Neill went 1:42.5 in August, and Southam should be capable of something in the 1:43 range with a long course best of 1:46.8.
The Italians are missing some of their top 200 freestylers but still have three members from last year’s squad that finished fourth, with Matteo Ciampi, Thomas Ceccon and Alberto Razzetti. Paolo Conte Bonin, who went 1:45.2 last month, will step in on the fourth leg, so they should still be a factor despite being somewhat shorthanded.
Ceccon rarely races anything over 100 meters, so Italy’s success here might be dependent on if he’s willing to dig deep and swim a pair of 200 frees here — he split 1:44.2 last year.
Japan certainly has enough names on its roster to field a solid team, led by Katsuhiro Matsumoto and Hidenari Mano.
China and Canada will need to mix and match their swimmers in order to field competitive lineups—China has Pan Zhanle leading the way, and despite only having six men on its roster, Canada could field a decent team with Ruslan Gaziev, Javier Acevedo, Yuri Kisil and Finlay Knox. With Kisil drifting away from the 200 in recent years, we could also see Ilya Kharun on the Canadian team in this race.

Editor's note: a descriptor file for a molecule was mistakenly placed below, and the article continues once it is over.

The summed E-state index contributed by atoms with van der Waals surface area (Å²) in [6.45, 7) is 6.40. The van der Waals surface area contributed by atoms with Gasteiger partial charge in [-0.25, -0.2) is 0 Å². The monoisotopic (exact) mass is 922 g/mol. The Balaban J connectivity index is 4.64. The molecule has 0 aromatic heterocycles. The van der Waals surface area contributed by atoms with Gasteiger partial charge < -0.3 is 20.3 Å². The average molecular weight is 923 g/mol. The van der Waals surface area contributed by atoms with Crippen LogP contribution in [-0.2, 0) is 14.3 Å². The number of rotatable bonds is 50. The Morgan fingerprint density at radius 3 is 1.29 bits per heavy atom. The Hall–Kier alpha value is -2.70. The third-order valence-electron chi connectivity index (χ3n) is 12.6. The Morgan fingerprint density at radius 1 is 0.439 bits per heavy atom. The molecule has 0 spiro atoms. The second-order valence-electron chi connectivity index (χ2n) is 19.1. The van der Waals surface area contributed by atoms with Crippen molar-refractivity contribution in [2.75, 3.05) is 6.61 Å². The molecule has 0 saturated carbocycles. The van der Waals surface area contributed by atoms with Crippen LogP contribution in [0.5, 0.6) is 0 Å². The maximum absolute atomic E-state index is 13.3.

SwimSwam’s Top 5 Picks:
See all of our medal predictions at the SwimSwam Preview Index here.
I think the US men will surprise you in the 4 x 100.
I believe you.
In a good way or a bad way?
Sunwoo Hwang interviewed that Korea focused on practicing the 4×200 aiming for the podium. He specifically said the 3rd place. How likely?
Pretty expected predictions except for picking Australia above USA in the 100. Chalmers is great but he can’t make up for a lack of fourth leg.
Italy will post new world record in 4×100 freestyle men. Remember this comment when it will happen tomorrow
If you’re right we might see back to back relay world records on day one.
Only team they could’ve challenged the Americans in the 4×200 are the Brits and they haven’t bothered to turn up.